So here I am back in the world of creative writing, returned to evening classes and each week I'm set homework!  


Sarah had never received a gold star.  Each lesson she would eagerly wait for her exercise book to be handed back to her and would quickly flick to the last piece of work she had completed, hoping upon hope that a glint of gold would greet her, but it was not to be.

Sarah would then stare at Miss Fitzwilliam and try to be angry with her but she couldn't, Miss Fitzwilliam was beautiful.  She was the exact woman that Sarah wanted to be when she was grown up.  Today Miss Fitzwilliam was wearing a black pleated skirt, a scarlet blouse and a large bead necklace that was looped twice but arranged perfectly.  Her nails were painted the exact same red as her blouse.  Miss Fitzwilliam's blonde hair bounced with huge curls when she walked up and down the classroom, someone once said that she must sleep with her hair in rollers but Sarah didn't believe that.  She imagined Miss Fitzwilliam waking up looking the exact image that stood before her now.

Sarah tried so hard to achieve a gold star but the best she had only ever received were the words 'Much better', 'Good' and just the once, 'Well done'.  Miss Fitzwilliam used an ink pen, the ink was not quite blue or black, sort of in-between.  Her letters joined together flawlessly, every 'i' had a dot exactly above it and every ‘y’ and ‘g’ had a perfect tail.  Sarah practiced to make her letters look the same and had even asked her parents for an ink pen but her letters still looked stubby and scruffy.  Deep in thought about her inadequate handwriting she did not notice that Miss Fitzwilliam was selecting someone to clean the blackboard until she was standing right before her, blackboard rubber in hand.  She stretched out to hand it to Sarah who clasped the blackboard rubber as if Miss Fitzwilliam had handed her a gold bar.  She actually felt a little sad at rubbing away Miss Fitzwilliam's beautiful handwriting from the board.  It was only when she placed the rubber back on the desk that she noticed it, a stray gold star.  It had fallen from the little packet that sat inside Miss Fitzwilliam's pencil case.  Sarah hesitated for just one moment and picked it up, cupping it in her palm before anyone could see.  Sitting back at her desk she felt hot but excited.  A gold star, she could stick it in her book, perhaps next to the comment of 'Well done', she would show her parents, they would be so proud.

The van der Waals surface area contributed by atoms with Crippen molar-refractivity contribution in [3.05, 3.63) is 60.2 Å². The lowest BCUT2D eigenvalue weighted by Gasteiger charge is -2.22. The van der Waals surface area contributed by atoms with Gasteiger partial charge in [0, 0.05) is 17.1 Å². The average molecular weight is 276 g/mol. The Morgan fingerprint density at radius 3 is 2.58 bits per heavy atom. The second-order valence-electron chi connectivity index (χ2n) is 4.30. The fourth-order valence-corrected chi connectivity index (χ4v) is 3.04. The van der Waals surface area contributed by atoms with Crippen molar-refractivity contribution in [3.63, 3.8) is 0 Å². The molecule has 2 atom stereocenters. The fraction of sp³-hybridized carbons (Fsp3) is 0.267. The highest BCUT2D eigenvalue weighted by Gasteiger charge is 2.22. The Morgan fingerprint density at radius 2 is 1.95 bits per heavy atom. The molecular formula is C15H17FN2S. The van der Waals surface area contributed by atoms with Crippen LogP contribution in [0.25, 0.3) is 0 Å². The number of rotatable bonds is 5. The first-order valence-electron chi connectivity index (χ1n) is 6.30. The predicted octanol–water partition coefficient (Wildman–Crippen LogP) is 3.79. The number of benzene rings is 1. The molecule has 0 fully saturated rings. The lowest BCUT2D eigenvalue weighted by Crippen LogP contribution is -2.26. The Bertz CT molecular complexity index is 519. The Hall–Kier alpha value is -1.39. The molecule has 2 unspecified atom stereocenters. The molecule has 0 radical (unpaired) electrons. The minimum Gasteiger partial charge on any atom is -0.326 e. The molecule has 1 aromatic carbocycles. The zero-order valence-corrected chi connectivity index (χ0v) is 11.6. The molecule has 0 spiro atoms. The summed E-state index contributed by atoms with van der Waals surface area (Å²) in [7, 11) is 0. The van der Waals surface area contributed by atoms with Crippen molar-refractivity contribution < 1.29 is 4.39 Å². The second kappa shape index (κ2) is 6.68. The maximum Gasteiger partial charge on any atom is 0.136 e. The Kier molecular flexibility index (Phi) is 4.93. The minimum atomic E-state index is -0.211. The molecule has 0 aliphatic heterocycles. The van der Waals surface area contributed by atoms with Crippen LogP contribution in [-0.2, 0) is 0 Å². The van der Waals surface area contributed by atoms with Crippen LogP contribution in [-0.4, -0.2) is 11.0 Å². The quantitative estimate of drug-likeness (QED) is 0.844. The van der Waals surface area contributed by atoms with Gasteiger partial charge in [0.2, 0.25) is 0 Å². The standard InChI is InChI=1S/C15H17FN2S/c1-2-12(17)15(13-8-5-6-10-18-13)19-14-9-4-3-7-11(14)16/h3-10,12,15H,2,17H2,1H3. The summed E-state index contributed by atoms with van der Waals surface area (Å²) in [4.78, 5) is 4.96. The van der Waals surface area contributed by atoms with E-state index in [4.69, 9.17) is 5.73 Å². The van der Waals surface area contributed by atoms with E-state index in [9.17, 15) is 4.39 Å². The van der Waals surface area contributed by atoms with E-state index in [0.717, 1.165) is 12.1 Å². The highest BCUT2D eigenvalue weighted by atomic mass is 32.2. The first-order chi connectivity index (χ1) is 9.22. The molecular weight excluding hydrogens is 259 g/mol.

And they were.  They smiled and commented that Sarah must take after them both, such a bright girl, so pleased that she was trying so hard.  Sarah tried to smile with them but she couldn't.  Instead she felt incredibly sad, more sad than she had ever been.  It wasn't a real gold star, it was a pretend one.  She hadn't earned it, Miss Fitzwilliam hadn’t given it to her.  It began to look faded and tarnished.  Before school the next day in the privacy of the girls’ toilet she began to unpeel it from her exercise book.  Even picking at the edges carefully it was ripping the page, Sarah wanted to cry - was this because she had stolen it and done such a bad thing.

In the classroom she sat with her head down, she didn't notice Miss Fitzwilliam outfit for the day, she barely looked at the blackboard and when it was time to hand in her exercise book her heart felt like a lead weight.  At break time she didn't join in with the skipping and at lunchtime she pushed her liver and bacon around the plate until the dinner monitor spoke sharply to her. 

Back in the classroom that afternoon, Rebecca Wainwright was asked to clean the blackboard whilst Miss Fitzwilliam handed out the marked exercise books.  Sarah decided she would not rush to flick through hers, she knew her spellings had not been good and that her attempt at poetry was only four lines about a cat.  She was therefore so surprised when Miss Fitzwilliam bent down over her desk, opened her book for her and there, under the four line cat poem was a gold star.  Sarah gasped, she looked up at Miss Fitzwilliam, back to her book, not quite believing her eyes but it was true, a gold star shining out, just for her.  Written in beautiful handwriting next to it were the words 'Sometimes stars take longer to fall'.  One day Sarah would understand what that really meant but right now, she couldn’t wait to run home and show her parents.


  1. What a lovely little story. I certainly give this one a Gold Star
    Hugs Sue x

  2. Thank you so sweet. Take care Kitty.


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